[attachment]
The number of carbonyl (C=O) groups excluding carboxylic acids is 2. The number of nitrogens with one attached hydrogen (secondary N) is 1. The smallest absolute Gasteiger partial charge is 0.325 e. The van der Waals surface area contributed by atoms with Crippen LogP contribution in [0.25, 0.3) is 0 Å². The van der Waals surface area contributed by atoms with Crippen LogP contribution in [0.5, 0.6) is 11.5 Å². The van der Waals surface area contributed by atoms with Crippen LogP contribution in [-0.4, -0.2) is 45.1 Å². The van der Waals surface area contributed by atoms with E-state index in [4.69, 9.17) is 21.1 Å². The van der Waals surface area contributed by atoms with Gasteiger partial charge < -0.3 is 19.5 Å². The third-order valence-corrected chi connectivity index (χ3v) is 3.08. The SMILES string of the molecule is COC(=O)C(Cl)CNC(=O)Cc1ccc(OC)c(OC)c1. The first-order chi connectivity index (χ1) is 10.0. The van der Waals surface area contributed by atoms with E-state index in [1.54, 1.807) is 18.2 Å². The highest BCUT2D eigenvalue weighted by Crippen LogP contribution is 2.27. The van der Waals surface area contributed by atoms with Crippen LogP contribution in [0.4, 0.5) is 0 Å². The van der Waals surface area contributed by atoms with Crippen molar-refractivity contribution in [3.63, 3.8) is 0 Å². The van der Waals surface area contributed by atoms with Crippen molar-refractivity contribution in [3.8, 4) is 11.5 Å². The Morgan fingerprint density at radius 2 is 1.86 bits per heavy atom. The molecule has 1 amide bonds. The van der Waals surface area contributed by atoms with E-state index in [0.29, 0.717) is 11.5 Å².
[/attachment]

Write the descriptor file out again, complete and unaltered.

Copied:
The number of carbonyl (C=O) groups excluding carboxylic acids is 2. The number of nitrogens with one attached hydrogen (secondary N) is 1. The smallest absolute Gasteiger partial charge is 0.325 e. The van der Waals surface area contributed by atoms with Crippen LogP contribution in [0.25, 0.3) is 0 Å². The van der Waals surface area contributed by atoms with Crippen LogP contribution in [0.5, 0.6) is 11.5 Å². The van der Waals surface area contributed by atoms with Crippen LogP contribution in [-0.4, -0.2) is 45.1 Å². The van der Waals surface area contributed by atoms with E-state index in [4.69, 9.17) is 21.1 Å². The van der Waals surface area contributed by atoms with Gasteiger partial charge < -0.3 is 19.5 Å². The third-order valence-corrected chi connectivity index (χ3v) is 3.08. The SMILES string of the molecule is COC(=O)C(Cl)CNC(=O)Cc1ccc(OC)c(OC)c1. The first-order chi connectivity index (χ1) is 10.0. The van der Waals surface area contributed by atoms with E-state index in [1.54, 1.807) is 18.2 Å². The highest BCUT2D eigenvalue weighted by Crippen LogP contribution is 2.27. The van der Waals surface area contributed by atoms with Crippen LogP contribution in [0.4, 0.5) is 0 Å². The van der Waals surface area contributed by atoms with Crippen molar-refractivity contribution in [3.63, 3.8) is 0 Å². The van der Waals surface area contributed by atoms with Crippen molar-refractivity contribution in [3.8, 4) is 11.5 Å². The Morgan fingerprint density at radius 2 is 1.86 bits per heavy atom. The molecule has 1 amide bonds. The van der Waals surface area contributed by atoms with E-state index in [0.29, 0.717) is 11.5 Å².